“If this meets our financing and performance plans, and does what we expect it to do for the enterprise and community in racing, then we would move to a Phase 3,” Mimmack said. “We’re working with the state and local entities, tourism and economic development, to do the best job we possibly can to try to enhance the project and work together to make this a really phenomenal facility.

“If we do get to Phase 3, that will probably happen three to four years down the road, maybe bring in a hotel in here, depending on what’s feasible and our performance. We know we also want to work with the racing commission and the horsemen to add some days of racing here, so we’re excited about that possibility. In the next couple of months, we’ll be working on that schedule as well.”

Also speaking at the news conference was Jerry Smith, the president and CEO of Laguna Development Corporation; Ellis Park general manager Jeff Hall and racing secretary Dan Bork, with Laguna marketing chief Skip Sayre the emcee.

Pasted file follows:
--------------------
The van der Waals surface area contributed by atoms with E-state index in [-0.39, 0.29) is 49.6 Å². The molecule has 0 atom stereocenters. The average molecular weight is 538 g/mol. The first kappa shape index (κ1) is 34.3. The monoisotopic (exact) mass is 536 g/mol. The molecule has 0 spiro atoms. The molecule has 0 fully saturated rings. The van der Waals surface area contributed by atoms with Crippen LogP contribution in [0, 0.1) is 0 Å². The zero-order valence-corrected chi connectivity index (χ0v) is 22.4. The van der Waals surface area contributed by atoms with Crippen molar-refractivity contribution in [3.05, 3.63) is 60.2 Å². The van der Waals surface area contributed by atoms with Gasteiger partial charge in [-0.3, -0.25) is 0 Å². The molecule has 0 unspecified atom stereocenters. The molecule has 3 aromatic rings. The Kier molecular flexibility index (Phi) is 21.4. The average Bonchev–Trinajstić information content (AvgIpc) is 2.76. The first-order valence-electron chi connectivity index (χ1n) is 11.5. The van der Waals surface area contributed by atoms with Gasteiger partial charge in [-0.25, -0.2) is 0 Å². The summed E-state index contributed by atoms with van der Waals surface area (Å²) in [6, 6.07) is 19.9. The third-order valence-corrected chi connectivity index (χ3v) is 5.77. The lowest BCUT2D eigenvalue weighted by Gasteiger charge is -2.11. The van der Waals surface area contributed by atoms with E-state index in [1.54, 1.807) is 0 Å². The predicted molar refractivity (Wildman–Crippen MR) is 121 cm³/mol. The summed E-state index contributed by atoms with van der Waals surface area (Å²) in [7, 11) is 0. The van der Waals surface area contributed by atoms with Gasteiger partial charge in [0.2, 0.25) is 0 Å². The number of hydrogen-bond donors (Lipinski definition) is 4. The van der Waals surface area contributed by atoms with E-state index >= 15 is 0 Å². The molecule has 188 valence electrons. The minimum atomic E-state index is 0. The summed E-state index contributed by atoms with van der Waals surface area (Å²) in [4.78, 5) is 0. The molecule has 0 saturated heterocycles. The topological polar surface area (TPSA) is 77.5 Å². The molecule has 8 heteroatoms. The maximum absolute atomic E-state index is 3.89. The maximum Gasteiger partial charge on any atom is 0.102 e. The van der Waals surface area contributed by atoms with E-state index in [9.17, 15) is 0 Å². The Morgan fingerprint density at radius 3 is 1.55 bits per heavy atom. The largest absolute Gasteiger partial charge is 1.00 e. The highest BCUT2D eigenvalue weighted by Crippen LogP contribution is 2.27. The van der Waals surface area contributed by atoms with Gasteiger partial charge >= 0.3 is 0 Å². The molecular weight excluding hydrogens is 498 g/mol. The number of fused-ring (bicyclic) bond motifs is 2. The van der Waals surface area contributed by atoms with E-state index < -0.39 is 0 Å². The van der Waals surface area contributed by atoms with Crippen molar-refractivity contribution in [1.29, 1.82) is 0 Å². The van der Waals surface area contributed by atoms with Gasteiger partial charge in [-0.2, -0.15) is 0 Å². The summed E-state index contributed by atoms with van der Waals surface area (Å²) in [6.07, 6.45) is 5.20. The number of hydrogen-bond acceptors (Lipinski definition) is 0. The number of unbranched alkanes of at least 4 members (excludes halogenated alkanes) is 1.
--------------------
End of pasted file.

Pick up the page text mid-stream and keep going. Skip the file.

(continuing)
Smith, who is part of Ellis Entertainment’s board of managers, said that while gaming is going to make the expansion possible, the new ownership group embraces horse racing.

“I come from an Indian tribe where traditions are very much a part of who we are and what we are,” Smith, a member of the Laguna Pueblo, said in a follow-up interview. “What’s appropriate is what we want to understand and move forward on it… In this community, horse racing is appropriate. It’s this community that puts horse racing out there as their history and who they are. We just want to make sure we treat it with respect and honor. This community sets the standard, and we’ll operate within that context.”

Smith told the news conference: “We always look at these projects as a means of becoming part of a community. With the Pueblo Laguna and the Laguna Development Corporation, we have stepped out and begun to get involved and go beyond New Mexico… We look forward to becoming an integral part of your community.”

Jeff Hall, Ellis Park’s general manager, has the perspective of having worked for every owner of Ellis Park dating to the estate of James C. Ellis, for whom the track is named.

“The plans they have are staggering for Henderson, Evansville, the whole Tri-State area,” he said of Ellis Entertainment. “A lot of the stuff that’s been done, you guys can’t see. It’s infrastructure, maintenance that should have been done (before)…. We’re very, very proud to be associated with these guys. I’ve been here for just about every owner that’s had Ellis Park. The excitement that has been created here at Ellis Park and in the Henderson-Evansville area is phenomenal. I’ve never seen it this way.”